CalMac explain Covid policy

The frequency of Caledonian MacBrayne cancellations because of Covid on board is directly linked to the need for crew members who are not fully vaccinated to isolate. This has emerged from answers to a series of questions put to the company by the Gazette.

By Brian Wilson
Thursday, 24th March 2022, 9:56 am
There has been frustration that even lifeline, major connections like that provided by the Loch Seaforth have been cancelled due to even a single case of Covid among the crew.
There has been frustration that even lifeline, major connections like that provided by the Loch Seaforth have been cancelled due to even a single case of Covid among the crew.

They have also said that they “don’t know what other operators do” which may seem surprising two years into the pandemic and in the face of evidence that no other ferry company is affected anything like the same extent by Covid cancellations.

Asked for a definition of the rules they operate to, the company replied: “Cancellation of service occurs when we cannot crew our vessels in accordance with maritime legal requirements. The requirement for positive cases and close contacts (that are not fully vaccinated) to isolate has the potential to drop the crewing to the point where a service can no longer be legally sustained.

“This can mean that service is cancelled, even with a single positive case, if the infected person has a critical role such as Master or Chief Engineer. For small ferries that operate on minimum crewing, every positive case suspends the service until a suitable replacement can be sourced”.

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Asked what change of guidance would be required in order to remove the need to cancel sailings in the event of a single positive test on board, the company replied: “(That would require) isolation requirements to be suspended or at the very least isolation requirements for not fully vaccinated close contacts to be suspended”.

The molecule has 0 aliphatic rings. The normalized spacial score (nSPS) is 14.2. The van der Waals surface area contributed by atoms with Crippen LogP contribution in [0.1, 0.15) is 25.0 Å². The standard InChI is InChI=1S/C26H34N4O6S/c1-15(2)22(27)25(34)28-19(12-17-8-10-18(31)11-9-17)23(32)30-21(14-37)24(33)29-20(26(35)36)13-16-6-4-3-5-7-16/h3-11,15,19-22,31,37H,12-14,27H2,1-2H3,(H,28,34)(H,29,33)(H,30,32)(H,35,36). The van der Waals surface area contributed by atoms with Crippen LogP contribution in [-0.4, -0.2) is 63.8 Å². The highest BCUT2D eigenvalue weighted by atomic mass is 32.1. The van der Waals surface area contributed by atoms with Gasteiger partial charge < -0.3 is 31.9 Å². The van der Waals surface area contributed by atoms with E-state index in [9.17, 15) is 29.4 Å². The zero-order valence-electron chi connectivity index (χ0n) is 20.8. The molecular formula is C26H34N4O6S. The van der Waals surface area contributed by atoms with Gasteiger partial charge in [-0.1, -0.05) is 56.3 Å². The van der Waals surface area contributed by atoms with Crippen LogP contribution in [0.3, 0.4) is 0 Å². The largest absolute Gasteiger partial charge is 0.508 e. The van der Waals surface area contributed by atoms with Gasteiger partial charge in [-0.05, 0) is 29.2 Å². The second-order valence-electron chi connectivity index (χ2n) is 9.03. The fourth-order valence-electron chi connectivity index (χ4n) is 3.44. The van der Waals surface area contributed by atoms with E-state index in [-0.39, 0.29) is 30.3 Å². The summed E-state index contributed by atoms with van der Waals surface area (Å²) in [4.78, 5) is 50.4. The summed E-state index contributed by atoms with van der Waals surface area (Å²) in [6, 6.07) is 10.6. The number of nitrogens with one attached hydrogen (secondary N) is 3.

Asked why CalMac seems to be so disproportionately affected by Covid-related cancellations, the company said: “We don’t know what other operators do, but we follow the government guidance as written and apply this in combination with all other legislation we must adhere to in order to legally put our vessels to sea. We have not included other additional measures in our protocols that go beyond what is advised by Government”.

With concerns mounting that, on top of all the other challenges afflicting CalMac, the Gazette asked whether any contingency plans are being made to avoid these cancellations, given that there is no sign of Covid going away, and the summer season is approaching.

The company replied: "We operate a control centre that manages disruption to our service on a continuous basis. This centre uses well developed plans that ensures as best as possible the continuity of our service throughout the entire network. Overall, we have a finite number of qualified crew that can be deployed onto our fleet, so it is not always possible to maintain service when crew are affected by Covid”.

There has been widespread disappointment over the failure of the Scottish Government, which owns CalMac, to address the specific issue of ferry protocols as other Covid-related restrictions have eased.

Harris-based businessman Jamie McGowan voiced his frustrations on LinkedIn, asking if Covid and crew issues were being used as “a cover” for “the ease of cancellation”.

He added: “The Northern Isles have had no cancellations due to Covid. So can someone please tell me why we are different in the Western Isles”.